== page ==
Take a moment and think about electronic valuables. What comes to mind? You probably think of the most expensive things that your average person owns – a desktop computer, a brand new smartphone, a top of the line laptop, or a computing tablet. If you were told that electronic scrap is extremely valuable and you could sell some, you would think of these things first. However, someone who is willing to look beneath the surface can be surprised by some of the treasures that are in their house or apartment. The key is to think about more than just the external value of a device – what lies beneath the surface? And you might be even more surprised to realize that your microwave, blender, or another kitchen device could contain valuable metals. Electronic recycling often focuses on the ‘fun’ gadgets in your life, but there’s more to the field than that. Take a look inside your own house and you might realize you’re sitting on a hidden treasure trove. We take a look at some of the most common kitchen, cooking, and serving appliances and tools that might contain some precious metals or valuable scrap, and explain how you can go about recycling or selling them.
We’re a very value-conscious society, and therefore it makes sense that people think that the most valuable metals are the ones attached to glamorous items. But here’s why you – and we, as a society – need to change that perception. Every year, valuable metals go into trash heaps or landfills. To make matters worse, some of those metals are in short supply, and we are desperately in need of more! In fact, we’re running out of silver, and yet people will thoughtlessly throw theirs out because they don’t see the real value here. Electronics and precious metals should be carefully considered before going into the trash. Also, there’s a serious environmental concern as well – electronic scrap must be processed in a certain way. You may be able to toss your breakfast out in the compost heap, but you certainly can’t do the same with your waffle maker.
Let’s take a look at the appliances and electronics in someone’s kitchen and see which ones might have valuable scrap that can be sold for some extra spending money.
Microwaves are a constant in most kitchens, from the home to the office. We tend to count on their presence to heat up our lunch and make cold leftovers delicious again. But nothing lasts forever – including the warmth of a microwave. Once yours fails you are probably thinking about getting your next one – but don’t just toss yours in the trash. Instead, consider it as a source of electronic scrap.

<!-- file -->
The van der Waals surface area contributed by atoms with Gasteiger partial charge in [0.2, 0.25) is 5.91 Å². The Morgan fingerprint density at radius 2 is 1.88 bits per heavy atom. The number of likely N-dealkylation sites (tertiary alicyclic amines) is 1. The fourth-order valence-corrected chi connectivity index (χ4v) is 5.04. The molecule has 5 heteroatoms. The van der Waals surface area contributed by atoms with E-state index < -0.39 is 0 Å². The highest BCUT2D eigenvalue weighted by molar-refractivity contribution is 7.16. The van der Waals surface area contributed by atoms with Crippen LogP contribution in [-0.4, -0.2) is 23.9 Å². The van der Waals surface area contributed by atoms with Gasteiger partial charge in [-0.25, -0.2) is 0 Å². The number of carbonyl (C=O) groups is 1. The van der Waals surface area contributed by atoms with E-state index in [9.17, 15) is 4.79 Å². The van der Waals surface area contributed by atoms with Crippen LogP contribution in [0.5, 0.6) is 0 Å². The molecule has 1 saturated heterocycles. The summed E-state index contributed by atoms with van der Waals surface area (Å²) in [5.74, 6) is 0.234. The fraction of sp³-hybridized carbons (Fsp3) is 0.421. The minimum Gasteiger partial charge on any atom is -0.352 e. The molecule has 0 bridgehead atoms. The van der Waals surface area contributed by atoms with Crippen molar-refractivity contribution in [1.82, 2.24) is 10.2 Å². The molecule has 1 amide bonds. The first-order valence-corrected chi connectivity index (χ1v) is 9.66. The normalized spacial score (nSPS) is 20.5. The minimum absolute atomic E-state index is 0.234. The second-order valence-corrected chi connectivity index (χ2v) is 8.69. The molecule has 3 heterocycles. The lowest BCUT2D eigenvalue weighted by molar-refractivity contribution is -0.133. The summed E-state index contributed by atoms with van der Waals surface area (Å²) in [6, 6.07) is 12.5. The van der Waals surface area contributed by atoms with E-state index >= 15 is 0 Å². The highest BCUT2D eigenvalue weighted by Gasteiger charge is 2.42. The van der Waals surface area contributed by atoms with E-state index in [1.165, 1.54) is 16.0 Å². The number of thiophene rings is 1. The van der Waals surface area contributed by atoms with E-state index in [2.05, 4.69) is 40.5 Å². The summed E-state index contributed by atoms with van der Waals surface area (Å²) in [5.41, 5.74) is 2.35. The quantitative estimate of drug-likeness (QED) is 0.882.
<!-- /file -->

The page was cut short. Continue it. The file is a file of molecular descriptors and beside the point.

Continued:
An air fryer is a tool that culinary experts would use to create a nice crispy layer on their food and really fry it up. A mechanical fan inside produces and circulates hot air. Since it doesn’t use oil, you might have one of these in your kitchen if you’re a healthy eater. If yours just isn’t doing the job, it may be time to sell yours as scrap.
A “mini kitchen” is a tool that students and bachelors love because it fits on your counter, and it’s the size of a microwave, but it can grill, bake or roast up some food. It’s a relatively simple tool, but it’s meant to do a lot – and that makes it a tool that contains some valuable scrap.
Bread makers are becoming a more popular tool across America and Canada, and it’s easy to see why – why would you want to go to the grocery store when you can just make your own fresh baked bread? These machines seem old fashioned, but they can actually be expensive, sophisticated, and chock full of valuable electronic scrap.
Have you ever noticed that the fridge or your oven has a distinctly different appearance from the one you grew up with? When you were a kid, managing a fridge was simple – open the door, pour a drink, close the door. Now there are icemakers and temperature calculators and all sorts of computers built into high-end fridges. Most of us still prefer the basics, but you’ll still see more and more of these high-end kitchen appliances. The same thing applies to ovens. If you look at ovens, there are more options than ever for cooking your food at the exact temperature you want. When your fridge or your oven dies, there’s the initial panic of replacing one of these big ticket items. But once that happens, consider recouping your loss by using the electronics in the device for a profit.
EDI Refining has been working to make sure Canadians are aware of the pros of electronic recycling. We do more than buy and sell gold and silver – we also help you recycle your scrap and sell it for a profit. For more information, visit our blog for a look at the surprising facts on e-recycling and places you can find scrap in your home.